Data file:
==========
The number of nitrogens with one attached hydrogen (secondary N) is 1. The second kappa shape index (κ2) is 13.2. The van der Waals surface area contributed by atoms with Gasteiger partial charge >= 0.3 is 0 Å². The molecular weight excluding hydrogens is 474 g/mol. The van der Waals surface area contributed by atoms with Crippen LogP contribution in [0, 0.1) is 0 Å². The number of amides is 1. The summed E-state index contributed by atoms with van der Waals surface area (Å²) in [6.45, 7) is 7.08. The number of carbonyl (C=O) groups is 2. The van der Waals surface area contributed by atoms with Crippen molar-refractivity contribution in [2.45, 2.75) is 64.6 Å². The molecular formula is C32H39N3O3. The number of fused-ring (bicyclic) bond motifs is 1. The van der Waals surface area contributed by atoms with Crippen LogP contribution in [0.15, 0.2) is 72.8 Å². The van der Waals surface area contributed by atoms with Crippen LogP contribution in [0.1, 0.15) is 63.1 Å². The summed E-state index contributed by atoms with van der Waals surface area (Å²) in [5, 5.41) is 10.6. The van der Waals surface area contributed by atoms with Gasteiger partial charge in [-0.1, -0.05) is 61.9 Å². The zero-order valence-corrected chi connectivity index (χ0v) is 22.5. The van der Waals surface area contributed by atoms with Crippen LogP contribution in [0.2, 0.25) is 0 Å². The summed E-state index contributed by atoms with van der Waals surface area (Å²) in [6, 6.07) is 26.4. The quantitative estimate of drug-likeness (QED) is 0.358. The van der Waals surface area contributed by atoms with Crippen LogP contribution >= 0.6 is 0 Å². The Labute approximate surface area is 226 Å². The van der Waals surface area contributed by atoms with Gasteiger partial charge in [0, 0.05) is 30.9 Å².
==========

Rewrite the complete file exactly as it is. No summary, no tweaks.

The number of nitrogens with one attached hydrogen (secondary N) is 1. The second kappa shape index (κ2) is 13.2. The van der Waals surface area contributed by atoms with Gasteiger partial charge >= 0.3 is 0 Å². The molecular weight excluding hydrogens is 474 g/mol. The van der Waals surface area contributed by atoms with Crippen LogP contribution in [0, 0.1) is 0 Å². The number of amides is 1. The summed E-state index contributed by atoms with van der Waals surface area (Å²) in [6.45, 7) is 7.08. The number of carbonyl (C=O) groups is 2. The van der Waals surface area contributed by atoms with Crippen molar-refractivity contribution in [2.45, 2.75) is 64.6 Å². The molecular formula is C32H39N3O3. The number of fused-ring (bicyclic) bond motifs is 1. The van der Waals surface area contributed by atoms with Crippen LogP contribution in [0.15, 0.2) is 72.8 Å². The van der Waals surface area contributed by atoms with Crippen LogP contribution in [0.1, 0.15) is 63.1 Å². The summed E-state index contributed by atoms with van der Waals surface area (Å²) in [5, 5.41) is 10.6. The van der Waals surface area contributed by atoms with Gasteiger partial charge in [-0.1, -0.05) is 61.9 Å². The zero-order valence-corrected chi connectivity index (χ0v) is 22.5. The van der Waals surface area contributed by atoms with Crippen LogP contribution in [0.2, 0.25) is 0 Å². The summed E-state index contributed by atoms with van der Waals surface area (Å²) in [6, 6.07) is 26.4. The quantitative estimate of drug-likeness (QED) is 0.358. The van der Waals surface area contributed by atoms with Crippen LogP contribution >= 0.6 is 0 Å². The Labute approximate surface area is 226 Å². The van der Waals surface area contributed by atoms with Gasteiger partial charge in [0, 0.05) is 30.9 Å².